Jak X: Combat Racing Review
Jak X is a fun combat-racing game; the story will appeal to fans of the franchise, and there are a lot of cool secrets and unlockables.
- Great-looking graphics and effects
- Continues a deep and interesting story
- A number of unique modes
- Online multiplayer is fun and works well.
- Later cars aren't worth unlocking
- Rubber-band AI gets a little out of control in later races.
Sony's first attempt at an original platformer on the PlayStation 2 was Jak and Daxter: The Precursor Legacy, a Mario-influenced fantasy built around the adventures of the two titular heroes. Though the two subsequent games in the series were more action-influenced, they were certainly created in the same vein, weaving the familiar characters and story into new adventures. Although Jak X: Combat Racing is the fourth installment in the Jak and Daxter franchise, it, as the name implies, leaves its platforming roots completely in the dust and favors a number of different modes that centralize around...well, combat and racing. Though a turn from all of the series' games to date, Jak X still manages to infuse the same style of exposition and tale telling into between-race cinematics and in-game banter. Naughty Dog does a good job of tying all the pieces together, especially across two completely different genres; however, a few elements of gameplay aren't as strong as they were in the platform iterations. Jak X is a fun combat-racing game; the story will appeal to fans of the franchise, and there are a lot of cool secrets and unlockables. But there are some functional drawbacks--especially noticeable in the later levels--that prevent this game from being truly excellent.
Despite the complete genre change, the story in Jak X picks up shortly after the previous game in the series. This time, Jak and Daxter have been summoned to Kras City for the reading of Krew's will. You might remember Krew as the thug lord who doled out a number of missions in Jak II, and who had to be defeated toward the end of the game. As is evidenced by the opening premise, you will spend a lot of time dealing with story that picks up from the three previous games in the franchise. You won't need to have played any of the games to be able to appreciate what's going on, but you will probably miss a ton of innuendo and self-references if you haven't. Gathering to hear the will's reading are a number of familiar faces, including Sig and Ashelin, as well as new ones, such as Krew's daughter, Rayn. At the will reading, everyone toasts and drinks a vintage wine that is, unsurprisingly, poisoned at Krew's request. The hologram of Krew that serves as the will then lays down the challenge. If one of the people present can win the upcoming Kras City Grand Championship race in his name, they'll all be presented with the antidote, and he will have fulfilled his dying wish. Of course, what doesn't quite make sense is that you will all be racing against each other and hurting each other, instead of working together to ensure that at least one of the team wins. Other than this small detail, the story is consistent and surprisingly deep for a racing game. After many of the races and all of the major ones, you'll be treated to a cinematic, whether it's a group meeting to discuss the race events, a challenge from one of the competitive teams, or an interview with the championship's annoying TV representative, G.T. Blitz.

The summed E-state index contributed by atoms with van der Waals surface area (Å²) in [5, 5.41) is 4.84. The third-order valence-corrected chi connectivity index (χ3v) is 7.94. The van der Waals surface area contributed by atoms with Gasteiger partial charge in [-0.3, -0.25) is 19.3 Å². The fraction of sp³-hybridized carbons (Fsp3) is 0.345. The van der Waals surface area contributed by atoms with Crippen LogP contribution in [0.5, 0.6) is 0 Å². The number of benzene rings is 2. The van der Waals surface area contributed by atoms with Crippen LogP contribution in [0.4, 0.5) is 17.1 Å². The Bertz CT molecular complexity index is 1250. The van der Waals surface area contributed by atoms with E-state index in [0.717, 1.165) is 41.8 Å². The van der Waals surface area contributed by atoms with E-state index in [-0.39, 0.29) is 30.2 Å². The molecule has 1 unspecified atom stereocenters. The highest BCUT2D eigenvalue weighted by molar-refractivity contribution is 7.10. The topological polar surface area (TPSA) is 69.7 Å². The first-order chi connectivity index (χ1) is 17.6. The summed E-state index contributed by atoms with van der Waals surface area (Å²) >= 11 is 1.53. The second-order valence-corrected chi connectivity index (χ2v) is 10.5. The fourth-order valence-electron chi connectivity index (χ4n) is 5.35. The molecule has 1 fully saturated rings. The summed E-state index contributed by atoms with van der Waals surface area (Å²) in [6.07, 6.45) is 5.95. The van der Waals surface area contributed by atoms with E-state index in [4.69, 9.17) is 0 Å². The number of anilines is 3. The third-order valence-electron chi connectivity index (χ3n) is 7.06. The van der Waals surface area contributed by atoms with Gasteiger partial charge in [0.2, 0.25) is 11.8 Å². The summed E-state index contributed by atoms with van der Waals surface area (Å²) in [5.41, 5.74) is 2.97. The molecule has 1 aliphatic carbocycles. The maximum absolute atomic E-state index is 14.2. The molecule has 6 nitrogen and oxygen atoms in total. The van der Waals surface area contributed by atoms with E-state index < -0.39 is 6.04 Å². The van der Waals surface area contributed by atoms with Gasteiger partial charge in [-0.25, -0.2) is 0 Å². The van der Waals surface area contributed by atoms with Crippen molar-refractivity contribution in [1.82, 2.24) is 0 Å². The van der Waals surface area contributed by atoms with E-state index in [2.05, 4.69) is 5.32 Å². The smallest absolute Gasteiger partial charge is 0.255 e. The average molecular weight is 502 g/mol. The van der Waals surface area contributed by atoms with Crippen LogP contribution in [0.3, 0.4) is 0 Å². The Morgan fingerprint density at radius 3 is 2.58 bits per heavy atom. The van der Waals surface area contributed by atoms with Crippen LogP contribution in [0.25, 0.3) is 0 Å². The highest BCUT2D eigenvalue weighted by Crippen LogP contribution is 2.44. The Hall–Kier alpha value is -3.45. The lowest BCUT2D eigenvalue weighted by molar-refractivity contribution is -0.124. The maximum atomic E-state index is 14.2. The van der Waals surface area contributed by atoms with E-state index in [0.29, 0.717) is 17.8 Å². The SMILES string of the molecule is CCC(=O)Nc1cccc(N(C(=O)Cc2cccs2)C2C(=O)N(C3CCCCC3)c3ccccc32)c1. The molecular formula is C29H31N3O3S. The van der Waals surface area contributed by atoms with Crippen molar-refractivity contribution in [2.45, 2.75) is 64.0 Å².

Though the story plays a fundamental role both in making the game cohesive in and of itself and in tying the rest of the games together, the crux of the gameplay is in the races. The main single-player mode is the adventure mode, which allows you to compete in four different cups, consisting of 20 different competitions each. Limited races are available at the start, but as you win medals and earn one, two, or three points, respectively, for bronze, silver, and gold finishes, additional tracks and challenges unlock. Aside from earning medals, you also accumulate points based on the different accomplishments of your race, such as the number of enemies taken down or the length of your longest drift, which can be used to purchase car upgrades, new vehicles, and a number of different goodies from the secret shop.